Gail Ballou started visiting the Vineyard when she would pilot a small plane from the N.Y.C. area to meet friends from Vermont in Katama in the late 1970s. She explained to me: “We’d taxi the plane out to the beach and have lunch and fly back. And then we started taxiing the plane over to what was the old Dunes (now the Winnetu), which originally was a barracks converted to a motel. They’d give you chocks to tie down for the night, drive you into town for dinner, or borrow bicycles. We were on our bikes one day riding around and this property was for sale — I bought it.” In 1978 Gail designed her original home, one of the first upside-down houses on the Island, and it started a trend in Katama.
I met Gail when I first moved to the Island in 2006, while walking my dogs on South Beach; the next time we met, she had just broken her leg, forcing her to spend the winter on-Island and enabling us to become friends. In 2010, when a caretaker forgot to check her home during the winter, a pipe burst, her home flooded, and she lost everything. She was forced to rebuild. For Gail it was an opportunity to use her vast architectural knowledge to create the home of her dreams, but nothing is ever as easy as it sounds.
Gail grew up in North Carolina, where her father was a builder; he enjoyed sharing his love of architecture and detail with her, as well as instilling in her his business sense. He took her along shopping for building materials. Although he began his career as a commercial builder, he went into building fine homes and small rental homes. Her mother enjoyed antiquing locally, and attended a weekly auction with a group of her friends. Her grandparents’ home had burnt down, leaving virtually nothing to pass on to the family. Her mother collected antiques slowly over the years to fill their home. Gail says she inherited both the love of fine things and her love of Southern cooking from her mother, musing, “She was one of the best … smothered quail, wild rice, dreamy but typical Southern dishes.” I can see from the way she briefly shuts her eyes that she can still visualize the dishes, and even smell them.
Gail is a petite blonde who grew up playing and hanging out with a crowd of boys who treated her as an equal. She hung out with them, loved the outdoors, and was further influenced by her father’s love of sports, whether it was ice skating, golfing, or baseball — name it and he excelled at any sport he tried. Her father always insisted, “You can do anything those boys can do,” and hoped she would grow up to be an architect.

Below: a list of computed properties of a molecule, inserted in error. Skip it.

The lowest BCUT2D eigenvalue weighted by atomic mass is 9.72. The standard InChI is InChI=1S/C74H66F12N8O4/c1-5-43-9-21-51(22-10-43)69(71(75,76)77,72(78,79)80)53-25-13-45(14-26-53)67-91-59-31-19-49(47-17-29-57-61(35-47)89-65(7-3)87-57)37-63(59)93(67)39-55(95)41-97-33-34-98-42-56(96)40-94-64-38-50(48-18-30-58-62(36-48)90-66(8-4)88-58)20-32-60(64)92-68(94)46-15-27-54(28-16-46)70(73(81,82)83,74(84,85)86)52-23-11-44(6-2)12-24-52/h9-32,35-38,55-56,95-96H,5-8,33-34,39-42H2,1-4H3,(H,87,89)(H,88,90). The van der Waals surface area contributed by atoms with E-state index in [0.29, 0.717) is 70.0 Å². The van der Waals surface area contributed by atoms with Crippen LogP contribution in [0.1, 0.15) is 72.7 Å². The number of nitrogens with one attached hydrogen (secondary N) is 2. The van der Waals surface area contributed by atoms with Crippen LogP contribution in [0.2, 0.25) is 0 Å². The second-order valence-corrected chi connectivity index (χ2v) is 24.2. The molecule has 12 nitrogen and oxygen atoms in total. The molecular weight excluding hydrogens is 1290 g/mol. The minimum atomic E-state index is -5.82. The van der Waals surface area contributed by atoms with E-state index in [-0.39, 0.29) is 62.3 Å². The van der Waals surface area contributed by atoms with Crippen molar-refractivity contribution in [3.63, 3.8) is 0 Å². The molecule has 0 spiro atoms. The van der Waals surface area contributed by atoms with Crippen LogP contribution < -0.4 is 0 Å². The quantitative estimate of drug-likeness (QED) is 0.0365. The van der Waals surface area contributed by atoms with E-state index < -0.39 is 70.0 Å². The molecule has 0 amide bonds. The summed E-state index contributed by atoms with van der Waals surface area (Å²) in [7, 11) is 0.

After Gail’s mother passed away, and after the loss of her own home, she went through her mother’s collections to pick out pieces for her Katama home. But not everything comes from her “mother’s things.” Gail has not cluttered her home with either art or furniture, but nearly every piece she has is interesting. There are a couple of water-damaged pieces she salvaged from the flood, including a flower watercolor by her friend, NYC illustrator Lucy Armstrong; a 1940s stylized print of a sailing vessel on the open water purchased on-Island 30 years ago; and a distressed Audubon print of birds once belonging to her mother. Gail’s son lived in Hong Kong for a couple of years, and on a trip to visit him, she bought a small oil on board of goldfish that survived intact, and hangs opposite a contemporary Chinese porcelain bowl she turned into a sink and set on a Chinese cabinet once belonging to her mother.
Her personal collection includes the paintings she has slowly gathered over the years. One such painting was purchased in the late 1990s from “some foreign kids in New York who were raising funds to finish art school.” At the time Gail was running her own software business. I love the bright stylization reminiscent of Gaugin, Matisse, and Van Gogh.
One Vineyard artist from 1988 until 2000, Claudio Gasparini, who sadly passed away in December 2016, is a favorite of Gail’s. I was first introduced to his paintings in 2014 in the home of Dolly Campbell, another collector of his work. My favorite Gasparini is a small, bright painting of a ferry under a twinkling night sky. As I see his other work, I notice all the frames match, and wonder if he made them himself. Gail is unsure except for knowing he always sold his work framed.
There’s a primitive American painting Gail purchased, right out of college, for her parent’s 25th wedding anniversary that sits opposite her childhood Victorian brass piano lamp, converted from oil to electric, although she switched out the glass globe for a small modern lampshade.
While we talk, a seagull drops by Gail’s deck for a meal. Gail has a special relationship with gulls that started with one she named Daffy; this one is Lucy, one of Daffy’s offspring.